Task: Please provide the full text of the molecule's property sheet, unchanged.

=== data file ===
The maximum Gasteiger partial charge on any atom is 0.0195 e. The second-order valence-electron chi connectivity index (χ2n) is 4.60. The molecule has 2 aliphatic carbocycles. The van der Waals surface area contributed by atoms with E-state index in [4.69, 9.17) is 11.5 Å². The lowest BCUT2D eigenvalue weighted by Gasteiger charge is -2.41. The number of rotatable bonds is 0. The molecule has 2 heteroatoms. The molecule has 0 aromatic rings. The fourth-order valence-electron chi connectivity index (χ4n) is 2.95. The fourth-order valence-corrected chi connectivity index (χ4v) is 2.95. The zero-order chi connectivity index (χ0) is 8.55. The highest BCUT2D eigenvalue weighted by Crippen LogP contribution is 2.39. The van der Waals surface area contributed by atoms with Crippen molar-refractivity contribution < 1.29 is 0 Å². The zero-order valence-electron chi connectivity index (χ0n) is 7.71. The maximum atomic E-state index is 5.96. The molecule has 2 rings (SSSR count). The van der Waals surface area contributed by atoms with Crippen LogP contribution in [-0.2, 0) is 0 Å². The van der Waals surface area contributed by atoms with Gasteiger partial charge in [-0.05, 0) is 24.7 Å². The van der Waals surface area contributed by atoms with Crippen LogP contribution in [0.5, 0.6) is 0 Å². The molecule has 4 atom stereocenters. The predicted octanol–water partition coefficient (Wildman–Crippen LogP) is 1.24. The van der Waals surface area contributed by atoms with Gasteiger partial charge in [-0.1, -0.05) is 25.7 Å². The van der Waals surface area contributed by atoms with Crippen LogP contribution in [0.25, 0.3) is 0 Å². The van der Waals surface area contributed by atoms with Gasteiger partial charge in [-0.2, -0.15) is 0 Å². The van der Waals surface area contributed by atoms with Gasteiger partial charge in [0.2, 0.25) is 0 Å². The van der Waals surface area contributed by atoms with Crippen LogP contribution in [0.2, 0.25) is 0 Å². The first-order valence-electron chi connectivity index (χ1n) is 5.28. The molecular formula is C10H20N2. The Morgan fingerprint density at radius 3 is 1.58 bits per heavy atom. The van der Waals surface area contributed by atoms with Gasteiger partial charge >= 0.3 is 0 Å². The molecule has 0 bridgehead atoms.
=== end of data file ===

The maximum Gasteiger partial charge on any atom is 0.0195 e. The second-order valence-electron chi connectivity index (χ2n) is 4.60. The molecule has 2 aliphatic carbocycles. The van der Waals surface area contributed by atoms with E-state index in [4.69, 9.17) is 11.5 Å². The lowest BCUT2D eigenvalue weighted by Gasteiger charge is -2.41. The number of rotatable bonds is 0. The molecule has 2 heteroatoms. The molecule has 0 aromatic rings. The fourth-order valence-electron chi connectivity index (χ4n) is 2.95. The fourth-order valence-corrected chi connectivity index (χ4v) is 2.95. The zero-order chi connectivity index (χ0) is 8.55. The highest BCUT2D eigenvalue weighted by Crippen LogP contribution is 2.39. The van der Waals surface area contributed by atoms with Crippen molar-refractivity contribution < 1.29 is 0 Å². The zero-order valence-electron chi connectivity index (χ0n) is 7.71. The maximum atomic E-state index is 5.96. The molecule has 2 rings (SSSR count). The van der Waals surface area contributed by atoms with Crippen LogP contribution in [-0.2, 0) is 0 Å². The van der Waals surface area contributed by atoms with Gasteiger partial charge in [-0.05, 0) is 24.7 Å². The van der Waals surface area contributed by atoms with Crippen LogP contribution in [0.5, 0.6) is 0 Å². The molecule has 4 atom stereocenters. The predicted octanol–water partition coefficient (Wildman–Crippen LogP) is 1.24. The van der Waals surface area contributed by atoms with Gasteiger partial charge in [-0.1, -0.05) is 25.7 Å². The van der Waals surface area contributed by atoms with Crippen LogP contribution in [0.25, 0.3) is 0 Å². The van der Waals surface area contributed by atoms with Gasteiger partial charge in [-0.2, -0.15) is 0 Å². The van der Waals surface area contributed by atoms with Gasteiger partial charge in [0.2, 0.25) is 0 Å². The van der Waals surface area contributed by atoms with Crippen LogP contribution in [0.2, 0.25) is 0 Å². The first-order valence-electron chi connectivity index (χ1n) is 5.28. The molecular formula is C10H20N2. The Morgan fingerprint density at radius 3 is 1.58 bits per heavy atom. The van der Waals surface area contributed by atoms with Gasteiger partial charge >= 0.3 is 0 Å². The molecule has 0 bridgehead atoms.